The public opinion was skeptical about the possibilities of our success. After all the discussion on FTT is there since long time with almost no results. But the global financial crisis gave a great acceleration due to the responsibilities of the financial sector for the crisis in the eyes of governments and public opinion. In a few years we saw the introduction of the FTT in Italy and France and the start of the process for the creation of an FTT at EU level. On May 23rd, 2012 the EU Parliament voted in favour of the FTT (487 out of 685 votes). At that time the Eurobarometer showed that 66 percent of the Europeans were in favour of the tax. Since not all EU members are favorable to it, on 12 October 2012 a subset of 11 member states started the so-called “enhanced cooperation” procedure (requiring a minimum of 9 member states) toward its enactment. It is important to say that we are not satisfied with many points of the FTTs approved in Italy and France while the EU project is much closer to the proposal of our campaign. The main problem of the first two FTTs is that they fail to hit high frequency trading since they tax only end of the day holdings. Hence whoever starts and closes a position before the end of the day is not taxed. As well taxation on derivatives is not in the French FTT and is very light in the Italian one.
Why listening to the political governments is weak in the control of global finance?
As I said in the beginning we are aware that our strategies has four goals and the FTT is one of them. Hence we acknowledge that it is not the magic wand. Still it is very important. In these years we collected many declarations of government officials and even famous actors of financial markets such as Warren Buffet and George Soros in favour of the tax.
They thought that manage it but the feeling is that they are managed, do you agree? Why the big fishes (see Lehman Brothers) finance do not pay even after the deep disasters caused by their actions and decisions?
Because they have enormous bargaining power. The Liikanen report (the most important report of EU experts on the situation of the financial system) reminds us that too big to fail banks are larger in terms of total assets than the GDP of the countries in which they originated (this is the case of Banco Santander with Spain, Royal Bank of Scotland with United Kindgom, ING with the Netherlands and many other). What do you think is the balance of powers when the CEO of these banks meets a regulator or a government officials ? In the film “Inside the Job” we have a very careful reconstruction of soft and hard methods that these banks used to corrupt regulators and academicians to ease regulatory constraints in the pre-global crisis era which led to the abolition of the Glass-Steagall Act.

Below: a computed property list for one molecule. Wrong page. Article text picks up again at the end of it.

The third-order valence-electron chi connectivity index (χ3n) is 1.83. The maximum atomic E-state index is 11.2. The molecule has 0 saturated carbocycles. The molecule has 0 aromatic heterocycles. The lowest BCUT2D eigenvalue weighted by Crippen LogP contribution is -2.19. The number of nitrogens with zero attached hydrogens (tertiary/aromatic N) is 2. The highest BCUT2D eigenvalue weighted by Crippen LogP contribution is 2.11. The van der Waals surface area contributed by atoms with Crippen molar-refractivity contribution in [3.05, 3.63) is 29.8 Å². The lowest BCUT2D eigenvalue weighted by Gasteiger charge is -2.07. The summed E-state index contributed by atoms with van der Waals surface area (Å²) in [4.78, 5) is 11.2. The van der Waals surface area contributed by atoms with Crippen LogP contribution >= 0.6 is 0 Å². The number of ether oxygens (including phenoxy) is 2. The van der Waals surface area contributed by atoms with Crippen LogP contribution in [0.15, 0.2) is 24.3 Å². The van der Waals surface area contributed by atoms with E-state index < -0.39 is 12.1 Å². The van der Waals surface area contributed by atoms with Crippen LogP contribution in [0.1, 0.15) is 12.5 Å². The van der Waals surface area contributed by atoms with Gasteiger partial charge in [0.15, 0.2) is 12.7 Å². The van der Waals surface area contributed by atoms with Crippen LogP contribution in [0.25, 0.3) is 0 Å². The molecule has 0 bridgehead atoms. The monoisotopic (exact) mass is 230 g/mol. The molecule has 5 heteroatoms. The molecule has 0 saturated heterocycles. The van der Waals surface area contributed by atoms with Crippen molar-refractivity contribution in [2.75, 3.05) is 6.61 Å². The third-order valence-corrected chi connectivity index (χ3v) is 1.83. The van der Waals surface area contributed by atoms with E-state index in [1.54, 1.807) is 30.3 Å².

Are still not taxed derivatives and do not hit the high-frequency trading, gone are the tax havens : the idea that speculation, its speed are essential to accumulate wealth for a few and not distribute it how can it be changed?
I think that a crucial issue in the FTT debate against its detractors is to clarify what is the goal we aim at. If we judge the effect of the FTT in a reductionist perspective from the point of financial market efficiency, merely conceived as maximization of transaction speed or transaction volumes or it is clear that the FTT reduces it. However our goal is the common good or the service that the financial system may provide to the real economy. A good analogy is with road circulation. The goal of road rules is not that of maximizing speed even though if we drive at higher speed we can reduce distances and save time. The limit to it is safety and this is why we have traffic lights, roundabouts and very strict rules on car safety for us and for our children.
 Leonardo Becchetti, professor of Economics at the Faculty of Economics, University of Rome “Tor Vergata”, Chairman of the Ethics Committee of Banca Popolare Etica, president of the Christian Life Community -Student Missionary League and member of the Executive Committee of Econometica, is the new campaign spokesman ZeroZeroCinque.